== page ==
If , then and either or , which implies . It is possible here for to be postponed forever. So for all , we have that either or there exists such that . Using the induction hypothesis and the semantics of Release, it follows that .
It follows that if there is a run of such that no Until subformul is stuck at then is satisfiable.
In the other direction, assume that is satisfiable and there is an infinite trace such that . Let , and let . As in the proof of Theorem 3.1, define . As in the proof of Theorem 3.1, each is a propositional assignment for , and, consequently a state of . Furthermore, the semantics of Next implies that we have for . Furthermore, the semantics of Until ensures that no Until is stuck in the run . ∎
Appendix C Implementation of LTL-Satisfiability Checking Algorithms
c.1 Main checking algorithm
The main algorithm checks the satisfiability of the input formula on the fly. It implements a depth-first search to identify the lasso described in Theorem 3.5. Algorithm 1 shows the details of the main algorithm which is named LTL-CHECK.
In Algorithm 1, the function (in Line 4) is implemented according to Theorem 3.3. It returns the next normal form of . The function takes an input LTL formula and outputs another system state from . We have that , which means that is one of next states of . As mentioned previously, these can be obtained from the assignments of . Another main task of is to return a different state never returned before in every invocation. More details are shown in Algorithm 2.
The main algorithm maintains three global lists: , and , which record visited state, visited assignments and explored states respectively. So, is a next state of (), and is an assignment of . Note explored states are those all of the successors are visited but no satisfying model is found. So explored states are unsatisfiable formulas. The function function (in Line 13) is to check whether the cycle found (containing ) is accepting. It is evaluated according to Theorem 3.5.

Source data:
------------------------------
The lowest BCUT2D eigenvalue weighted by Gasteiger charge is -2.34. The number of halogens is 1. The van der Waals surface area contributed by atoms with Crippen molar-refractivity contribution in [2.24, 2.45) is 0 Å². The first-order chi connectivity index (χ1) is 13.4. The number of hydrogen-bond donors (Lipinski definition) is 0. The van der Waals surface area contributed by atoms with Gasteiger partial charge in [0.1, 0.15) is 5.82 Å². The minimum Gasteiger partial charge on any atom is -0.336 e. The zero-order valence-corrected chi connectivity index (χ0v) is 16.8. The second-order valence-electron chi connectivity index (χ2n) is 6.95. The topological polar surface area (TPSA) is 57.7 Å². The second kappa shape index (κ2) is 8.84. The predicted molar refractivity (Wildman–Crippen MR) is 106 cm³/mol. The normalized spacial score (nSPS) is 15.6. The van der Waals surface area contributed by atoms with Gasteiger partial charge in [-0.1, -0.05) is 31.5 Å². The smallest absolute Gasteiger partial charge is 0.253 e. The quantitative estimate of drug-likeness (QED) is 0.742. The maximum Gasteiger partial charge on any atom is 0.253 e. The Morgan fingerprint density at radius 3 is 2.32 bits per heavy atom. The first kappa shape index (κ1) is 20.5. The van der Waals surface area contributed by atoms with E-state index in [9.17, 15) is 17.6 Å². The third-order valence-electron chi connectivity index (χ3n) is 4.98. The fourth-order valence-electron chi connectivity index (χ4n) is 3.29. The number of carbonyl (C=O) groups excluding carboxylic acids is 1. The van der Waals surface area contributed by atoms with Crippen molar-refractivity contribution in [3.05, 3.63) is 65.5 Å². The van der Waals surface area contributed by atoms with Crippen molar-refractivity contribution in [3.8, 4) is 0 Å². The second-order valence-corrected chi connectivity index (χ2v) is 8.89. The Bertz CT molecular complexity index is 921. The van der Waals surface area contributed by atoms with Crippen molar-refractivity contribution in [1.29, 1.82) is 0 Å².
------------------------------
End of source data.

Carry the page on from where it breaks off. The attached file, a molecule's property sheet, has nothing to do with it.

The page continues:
At the very beginning CHECK checks whether the formula is or (Line 1-3), in which cases the satisfiability can be determined immediately. Then it computes the next normal form of input formula (Line 4), acquiring a state from (Line 5). If is not existed (Line 6), i.e. is checked unsatisfiable after exploring all its next states, then it is pushed to (Line 25) and LTL-CHECK returns UNSAT (Line 26). Otherwise, LTL-CHECK makes sure that the chosen new next state of is not explored (Line 8-11). Later it checks whether has been visited before (Line 12). If so a cycle has been found and the function is invoked to check whether a satisfying model is found as well (Line 13-15). If this fails then another is required for further checking (Line 23). If is not visited yet, it is pushed into and CHECK is invoked recursively by taking as the new input (Line 17,18). If is checked to be SAT so does , else is popped from (Line 21) and CHECK selects another for further checking (Line 23). One may find the algorithm can terminate as soon as all states from are constructed.
The task of is not only to return a system state for the input formula, but also to guarantee every invoke by taking as input it does not return the state already created. To achieve this, we introduce another set to store all states already created so far for each current formula . Then the assignment of in Algorithm 2 can make the assignment distinguished with those ever created before. Note in Line 1, the expression labeled 1 erases those states already explored, which are shown to be unsatisfiable. And the expression labeled 2 guarantees those assignments that already appeared before cannot be chosen again. By adding these two constraints it avoids SAT solvers to create duplicated assignments. The notation in Line 7 represents the state required is not existed.
However, simply avoidance to generate duplicated states is not efficient enough for checking on a state space that is exponential larger than the original size of input formula. In the following section we present some heuristics to guide SAT solvers to return the assignment we prefer as soon as possible.
c.2 Guided State Generation